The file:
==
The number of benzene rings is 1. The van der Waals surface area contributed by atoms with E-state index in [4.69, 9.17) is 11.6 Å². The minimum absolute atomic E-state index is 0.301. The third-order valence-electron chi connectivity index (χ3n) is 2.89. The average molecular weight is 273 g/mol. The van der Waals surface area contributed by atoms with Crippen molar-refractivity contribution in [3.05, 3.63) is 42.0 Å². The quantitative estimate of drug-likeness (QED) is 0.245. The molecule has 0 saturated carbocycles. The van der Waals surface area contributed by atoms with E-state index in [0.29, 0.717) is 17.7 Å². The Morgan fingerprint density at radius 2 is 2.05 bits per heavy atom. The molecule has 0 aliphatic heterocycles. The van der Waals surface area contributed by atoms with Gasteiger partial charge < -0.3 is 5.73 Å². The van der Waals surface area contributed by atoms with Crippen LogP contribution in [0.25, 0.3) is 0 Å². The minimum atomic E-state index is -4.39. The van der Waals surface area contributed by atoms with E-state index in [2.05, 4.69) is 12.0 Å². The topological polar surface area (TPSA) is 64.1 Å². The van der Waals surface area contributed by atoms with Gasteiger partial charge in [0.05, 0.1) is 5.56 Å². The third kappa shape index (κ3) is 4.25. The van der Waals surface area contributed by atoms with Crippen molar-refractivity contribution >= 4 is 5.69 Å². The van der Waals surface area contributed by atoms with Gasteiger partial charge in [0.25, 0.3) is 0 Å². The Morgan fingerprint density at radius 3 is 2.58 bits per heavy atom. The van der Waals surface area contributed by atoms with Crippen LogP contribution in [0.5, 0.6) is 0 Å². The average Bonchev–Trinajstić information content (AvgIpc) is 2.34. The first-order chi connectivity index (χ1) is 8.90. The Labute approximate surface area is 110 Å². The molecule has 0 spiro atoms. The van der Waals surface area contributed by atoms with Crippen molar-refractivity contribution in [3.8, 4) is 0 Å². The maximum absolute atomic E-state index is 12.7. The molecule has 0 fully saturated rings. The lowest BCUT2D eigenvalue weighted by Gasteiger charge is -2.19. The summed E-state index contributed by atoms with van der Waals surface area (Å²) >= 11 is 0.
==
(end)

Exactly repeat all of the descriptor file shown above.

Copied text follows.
The number of benzene rings is 1. The van der Waals surface area contributed by atoms with E-state index in [4.69, 9.17) is 11.6 Å². The minimum absolute atomic E-state index is 0.301. The third-order valence-electron chi connectivity index (χ3n) is 2.89. The average molecular weight is 273 g/mol. The van der Waals surface area contributed by atoms with Crippen molar-refractivity contribution in [3.05, 3.63) is 42.0 Å². The quantitative estimate of drug-likeness (QED) is 0.245. The molecule has 0 saturated carbocycles. The van der Waals surface area contributed by atoms with E-state index in [0.29, 0.717) is 17.7 Å². The Morgan fingerprint density at radius 2 is 2.05 bits per heavy atom. The molecule has 0 aliphatic heterocycles. The van der Waals surface area contributed by atoms with Gasteiger partial charge < -0.3 is 5.73 Å². The van der Waals surface area contributed by atoms with Crippen LogP contribution in [0.25, 0.3) is 0 Å². The minimum atomic E-state index is -4.39. The van der Waals surface area contributed by atoms with E-state index in [2.05, 4.69) is 12.0 Å². The topological polar surface area (TPSA) is 64.1 Å². The van der Waals surface area contributed by atoms with Gasteiger partial charge in [0.05, 0.1) is 5.56 Å². The third kappa shape index (κ3) is 4.25. The van der Waals surface area contributed by atoms with Crippen molar-refractivity contribution >= 4 is 5.69 Å². The van der Waals surface area contributed by atoms with Gasteiger partial charge in [0.25, 0.3) is 0 Å². The Morgan fingerprint density at radius 3 is 2.58 bits per heavy atom. The van der Waals surface area contributed by atoms with Crippen LogP contribution in [0.5, 0.6) is 0 Å². The average Bonchev–Trinajstić information content (AvgIpc) is 2.34. The first-order chi connectivity index (χ1) is 8.90. The Labute approximate surface area is 110 Å². The molecule has 0 spiro atoms. The van der Waals surface area contributed by atoms with Crippen molar-refractivity contribution in [3.8, 4) is 0 Å². The maximum absolute atomic E-state index is 12.7. The molecule has 0 fully saturated rings. The lowest BCUT2D eigenvalue weighted by Gasteiger charge is -2.19. The summed E-state index contributed by atoms with van der Waals surface area (Å²) >= 11 is 0.